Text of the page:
Detroit Tigers and Their Fans: A Love Affair Renewed

Jul 20, 2016; Detroit, MI, USA; Detroit Tigers starting pitcher Justin Verlander (35) acknowledges the fans as he walks off the field in the eighth inning against the Minnesota Twins at Comerica Park. Mandatory Credit: Rick Osentoski-USA TODAY Sports
Jul 20, 2016; Detroit, MI, USA; Detroit Tigers starting pitcher Justin Verlander (35) acknowledges the fans as he walks off the field in the eighth inning against the Minnesota Twins at Comerica Park. Mandatory Credit: Rick Osentoski-USA TODAY Sports /

The Detroit Tigers have fed off renewed fan energy to reestablish home dominance, something that has been lacking for the club over the last few years.

As the Detroit Tigers tumbled to a first-to-worst season in 2015, losing 15 more games than the season before (90-72 in 2014, 74-87 in 2015), some of the players looked deeply at the lost year, as the franchise failed to make the postseason for the first time since 2010, and experienced a losing season for the first time since 2008.

Victor Martinez had one of the worst seasons of his career, largely because of injuries, and while he slumped throughout the year, so too did the fans, something players noticed. In mid-September, V-Mart eulogized the lost season.

"“This is definitely a season that will teach a lesson to a lot of people. Starting with this clubhouse, a lot of players and a lot of people in the front office. And, believe it or not, it will teach a lesson to the fans, too. You want to have your team in the playoffs, definitely. The fans want to win, everybody wants to win. But nobody wants to win more than we do. When we play at home, we want them behind us.[The 2014 ALDS] was tough. We came home down 2-0 and the fans were really hard. Now they won’t be angry. There’s no October baseball. That’s why I say this season will be a lesson to a lot of people. You know, sometimes it’s a good thing. You need to take a step back to go forward.”"

Martinez was referring to the negative reception the Tigers received when coming home from Baltimore down 0-2 to the Orioles. When the players needed their fans the most, they weren’t able to deliver, just like the players weren’t able to deliver on that cool October day at Comerica Park, resulting in a quick, three-game sweep.

Certainly fans couldn’t be enamored with what took place 48 hours earlier when the club blew a late three-run lead in Game 2 that would have tied the series, however it wasn’t long ago that Tigers’ fans would’ve simply been happy to be in the playoffs after nearly two decades of postseason baseball being played in cities not named Detroit. It seemed a sense of entitlement had set in with the fan base.

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The Tigers have been on a roll in recent weeks, winning 10 of their last 12 heading into Monday’s late night game in Seattle, jumped to the front of the wild-card race, and into the thick of the AL Central race, something unfathomable a few weeks ago when the club dropped two straight at home to the woeful Minnesota Twins.

This excitement, seemingly coming out of nowhere from a team that hovered around .500 for much of the season, has a bit of the special feeling that was palpable a decade ago in 2006, when baseball unofficially arrived back on the scene in Michigan.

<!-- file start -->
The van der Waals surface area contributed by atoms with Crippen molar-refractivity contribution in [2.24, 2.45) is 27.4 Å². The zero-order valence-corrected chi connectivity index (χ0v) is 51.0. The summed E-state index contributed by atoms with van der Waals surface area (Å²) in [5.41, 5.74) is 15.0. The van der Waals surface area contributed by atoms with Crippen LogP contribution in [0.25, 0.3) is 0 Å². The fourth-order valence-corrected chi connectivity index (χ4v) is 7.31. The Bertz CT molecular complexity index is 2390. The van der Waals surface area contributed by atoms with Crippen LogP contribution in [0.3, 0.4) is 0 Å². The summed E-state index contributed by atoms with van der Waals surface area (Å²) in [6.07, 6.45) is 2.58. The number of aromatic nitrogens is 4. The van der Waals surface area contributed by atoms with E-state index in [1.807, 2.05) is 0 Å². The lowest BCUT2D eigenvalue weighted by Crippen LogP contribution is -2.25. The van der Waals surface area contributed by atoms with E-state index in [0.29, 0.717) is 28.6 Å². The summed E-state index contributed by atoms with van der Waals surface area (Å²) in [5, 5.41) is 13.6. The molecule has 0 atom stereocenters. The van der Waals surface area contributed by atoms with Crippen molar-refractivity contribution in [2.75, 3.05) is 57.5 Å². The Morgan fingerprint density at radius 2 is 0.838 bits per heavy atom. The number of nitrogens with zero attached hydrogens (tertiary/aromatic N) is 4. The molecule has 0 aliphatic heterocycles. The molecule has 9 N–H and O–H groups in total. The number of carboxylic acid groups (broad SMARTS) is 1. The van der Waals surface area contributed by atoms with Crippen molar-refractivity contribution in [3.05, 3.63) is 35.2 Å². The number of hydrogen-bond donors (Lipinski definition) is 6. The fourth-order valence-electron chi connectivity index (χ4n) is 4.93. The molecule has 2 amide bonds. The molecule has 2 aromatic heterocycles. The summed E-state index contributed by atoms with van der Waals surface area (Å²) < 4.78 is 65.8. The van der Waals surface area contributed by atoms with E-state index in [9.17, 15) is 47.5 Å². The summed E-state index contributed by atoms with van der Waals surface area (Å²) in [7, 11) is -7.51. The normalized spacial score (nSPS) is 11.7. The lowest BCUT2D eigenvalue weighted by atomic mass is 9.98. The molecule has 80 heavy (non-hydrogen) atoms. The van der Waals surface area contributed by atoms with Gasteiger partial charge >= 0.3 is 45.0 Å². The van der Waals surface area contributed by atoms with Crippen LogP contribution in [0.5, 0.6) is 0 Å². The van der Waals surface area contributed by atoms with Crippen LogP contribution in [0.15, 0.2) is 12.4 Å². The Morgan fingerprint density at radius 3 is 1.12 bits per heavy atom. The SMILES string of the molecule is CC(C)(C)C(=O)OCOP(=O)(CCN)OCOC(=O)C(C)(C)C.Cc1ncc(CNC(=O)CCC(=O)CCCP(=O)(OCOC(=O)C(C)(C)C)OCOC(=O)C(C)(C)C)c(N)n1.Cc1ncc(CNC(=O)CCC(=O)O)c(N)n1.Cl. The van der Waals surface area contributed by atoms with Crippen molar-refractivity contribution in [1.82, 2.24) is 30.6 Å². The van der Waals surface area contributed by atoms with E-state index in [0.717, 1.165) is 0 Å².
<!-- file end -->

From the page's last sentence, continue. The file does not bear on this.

Much of the resurgence has to do with the Tigers’ incredible play at home. They are not only winning at Comerica Park, A LOT, they are doing so in thrilling fashion. Take the just completed nine-game homestand:

July 29: Tigers 14, Astros 6: Nine runs in the first two innings

July 30: Tigers 3, Astros 2: Justin Verlander gem; Jose Iglesias beats out infield single for walk-off to complete comeback

August 3: Tigers 2, White Sox 1: J.D. Martinez hits a dramatic home run for the ages

August 4: Tigers 6, Mets 5: Martinez (again) saves the day with a bullet to Jarrod Saltalamacchia to throw out the tying run at home to end the game.

“Are you not entertained?”

While fans, perhaps feeling this team didn’t have what it took to win, or still feeling the residual effects of being disappointed in the 2012 World Series, the crushing 2013 defeat of arguably the best Tigers’ team of this era, the 2014 drubbing by Baltimore, and the 2015 fire-sale, were slow to hop aboard the bandwagon. Now the atmosphere seems to be back at the COPA, and players, just like V-Mart noticed the negativity two years ago, have started to take notice.

"“I think the fans have been really great, getting into games. It’s nice to see, because sometimes, when we’re not playing well, it’s a little flat here. We play well at home, traditionally. So to get the fans back excited again, having them cheer us on, and know when to cheer, and how to cheer, and what to cheer for — without prompting them — that really gets the players going, and we feed off of that. To have that energy — that buzz — going around the stadium, we feed off of that.” – Verlander"

The Tigers have now won 10 of their last 12 series at home, have earned the best home record in the AL since May 16 at 28-12, and are on pace to win 50 games at Comerica Park for the first time since 2013. They won at least 50 there every year from 2009 to 2013, a time period that represents the thick of the franchise’s current run, when they fed off home crowds and went deep into the postseason several of those years.

When the Tigers play well, fans respond. Conversely, when fans are into the games, it energizes players. We saw the reverse in the 2014 playoffs, and saw the worst in fans and players. Now, we are seeing the best in both.

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The team faces a tough road trip to Seattle and AL-leading Texas this week. It could very well be a losing road trip, but no matter what happens, when the team returns home next Monday, fans better gear up. We’ve seen what a boisterous crowd can do for this team.